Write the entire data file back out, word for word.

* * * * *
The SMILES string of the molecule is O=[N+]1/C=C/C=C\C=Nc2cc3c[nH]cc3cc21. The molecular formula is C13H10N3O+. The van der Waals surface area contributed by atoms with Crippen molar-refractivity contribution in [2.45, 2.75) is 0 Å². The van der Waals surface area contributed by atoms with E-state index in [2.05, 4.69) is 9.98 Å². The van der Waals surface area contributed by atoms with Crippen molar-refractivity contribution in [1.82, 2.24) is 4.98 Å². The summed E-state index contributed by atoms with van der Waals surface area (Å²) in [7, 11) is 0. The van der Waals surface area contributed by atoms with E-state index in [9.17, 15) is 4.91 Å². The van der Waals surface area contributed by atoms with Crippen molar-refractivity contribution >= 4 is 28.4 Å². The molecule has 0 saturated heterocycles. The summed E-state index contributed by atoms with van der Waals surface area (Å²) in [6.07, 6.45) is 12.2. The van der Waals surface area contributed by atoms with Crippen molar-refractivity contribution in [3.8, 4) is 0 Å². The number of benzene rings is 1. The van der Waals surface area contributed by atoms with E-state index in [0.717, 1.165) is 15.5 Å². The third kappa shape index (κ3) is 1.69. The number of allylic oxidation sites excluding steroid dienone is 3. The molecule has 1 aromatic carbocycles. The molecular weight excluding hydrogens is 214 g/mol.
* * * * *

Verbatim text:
The SMILES string of the molecule is O=[N+]1/C=C/C=C\C=Nc2cc3c[nH]cc3cc21. The molecular formula is C13H10N3O+. The van der Waals surface area contributed by atoms with Crippen molar-refractivity contribution in [2.45, 2.75) is 0 Å². The van der Waals surface area contributed by atoms with E-state index in [2.05, 4.69) is 9.98 Å². The van der Waals surface area contributed by atoms with Crippen molar-refractivity contribution in [1.82, 2.24) is 4.98 Å². The summed E-state index contributed by atoms with van der Waals surface area (Å²) in [7, 11) is 0. The van der Waals surface area contributed by atoms with E-state index in [9.17, 15) is 4.91 Å². The van der Waals surface area contributed by atoms with Crippen molar-refractivity contribution >= 4 is 28.4 Å². The molecule has 0 saturated heterocycles. The summed E-state index contributed by atoms with van der Waals surface area (Å²) in [6.07, 6.45) is 12.2. The van der Waals surface area contributed by atoms with Crippen molar-refractivity contribution in [3.8, 4) is 0 Å². The number of benzene rings is 1. The van der Waals surface area contributed by atoms with E-state index in [0.717, 1.165) is 15.5 Å². The third kappa shape index (κ3) is 1.69. The number of allylic oxidation sites excluding steroid dienone is 3. The molecule has 1 aromatic carbocycles. The molecular weight excluding hydrogens is 214 g/mol.